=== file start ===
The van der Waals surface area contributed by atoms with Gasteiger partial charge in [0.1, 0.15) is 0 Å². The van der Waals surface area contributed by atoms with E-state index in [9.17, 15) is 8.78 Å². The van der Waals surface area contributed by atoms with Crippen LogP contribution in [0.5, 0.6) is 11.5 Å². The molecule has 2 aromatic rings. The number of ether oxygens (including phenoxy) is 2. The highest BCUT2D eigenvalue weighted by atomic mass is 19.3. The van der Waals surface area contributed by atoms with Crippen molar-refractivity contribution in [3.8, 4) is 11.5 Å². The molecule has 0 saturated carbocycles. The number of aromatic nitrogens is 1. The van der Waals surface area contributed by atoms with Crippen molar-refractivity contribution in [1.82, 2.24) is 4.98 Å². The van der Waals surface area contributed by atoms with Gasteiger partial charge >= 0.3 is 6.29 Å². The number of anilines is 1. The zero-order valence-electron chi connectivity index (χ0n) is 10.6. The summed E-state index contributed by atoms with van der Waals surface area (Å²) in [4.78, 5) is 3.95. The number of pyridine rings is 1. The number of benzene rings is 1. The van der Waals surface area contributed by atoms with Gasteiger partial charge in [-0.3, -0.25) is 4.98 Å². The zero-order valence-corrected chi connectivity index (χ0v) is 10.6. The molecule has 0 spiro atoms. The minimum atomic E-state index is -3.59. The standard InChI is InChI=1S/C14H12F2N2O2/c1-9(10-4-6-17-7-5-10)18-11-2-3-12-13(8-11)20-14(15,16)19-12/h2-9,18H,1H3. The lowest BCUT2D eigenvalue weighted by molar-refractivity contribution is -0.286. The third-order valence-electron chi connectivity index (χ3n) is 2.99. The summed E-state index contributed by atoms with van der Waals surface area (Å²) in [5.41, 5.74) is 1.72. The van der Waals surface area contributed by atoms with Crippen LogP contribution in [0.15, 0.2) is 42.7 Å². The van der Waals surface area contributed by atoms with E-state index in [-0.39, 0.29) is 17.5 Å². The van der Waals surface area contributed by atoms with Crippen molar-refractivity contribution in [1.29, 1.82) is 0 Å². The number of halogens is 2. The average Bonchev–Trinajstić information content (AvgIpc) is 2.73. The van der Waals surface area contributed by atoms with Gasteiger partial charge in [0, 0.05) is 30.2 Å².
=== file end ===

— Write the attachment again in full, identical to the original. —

The van der Waals surface area contributed by atoms with Gasteiger partial charge in [0.1, 0.15) is 0 Å². The van der Waals surface area contributed by atoms with E-state index in [9.17, 15) is 8.78 Å². The van der Waals surface area contributed by atoms with Crippen LogP contribution in [0.5, 0.6) is 11.5 Å². The molecule has 2 aromatic rings. The number of ether oxygens (including phenoxy) is 2. The highest BCUT2D eigenvalue weighted by atomic mass is 19.3. The van der Waals surface area contributed by atoms with Crippen molar-refractivity contribution in [3.8, 4) is 11.5 Å². The molecule has 0 saturated carbocycles. The number of aromatic nitrogens is 1. The van der Waals surface area contributed by atoms with Crippen molar-refractivity contribution in [1.82, 2.24) is 4.98 Å². The van der Waals surface area contributed by atoms with Gasteiger partial charge >= 0.3 is 6.29 Å². The number of anilines is 1. The zero-order valence-electron chi connectivity index (χ0n) is 10.6. The summed E-state index contributed by atoms with van der Waals surface area (Å²) in [4.78, 5) is 3.95. The number of pyridine rings is 1. The number of benzene rings is 1. The van der Waals surface area contributed by atoms with Gasteiger partial charge in [-0.3, -0.25) is 4.98 Å². The zero-order valence-corrected chi connectivity index (χ0v) is 10.6. The molecule has 0 spiro atoms. The minimum atomic E-state index is -3.59. The standard InChI is InChI=1S/C14H12F2N2O2/c1-9(10-4-6-17-7-5-10)18-11-2-3-12-13(8-11)20-14(15,16)19-12/h2-9,18H,1H3. The lowest BCUT2D eigenvalue weighted by molar-refractivity contribution is -0.286. The third-order valence-electron chi connectivity index (χ3n) is 2.99. The summed E-state index contributed by atoms with van der Waals surface area (Å²) in [5.41, 5.74) is 1.72. The van der Waals surface area contributed by atoms with Crippen LogP contribution in [0.15, 0.2) is 42.7 Å². The van der Waals surface area contributed by atoms with E-state index in [-0.39, 0.29) is 17.5 Å². The van der Waals surface area contributed by atoms with Crippen molar-refractivity contribution in [1.29, 1.82) is 0 Å². The number of halogens is 2. The average Bonchev–Trinajstić information content (AvgIpc) is 2.73. The van der Waals surface area contributed by atoms with Gasteiger partial charge in [0, 0.05) is 30.2 Å².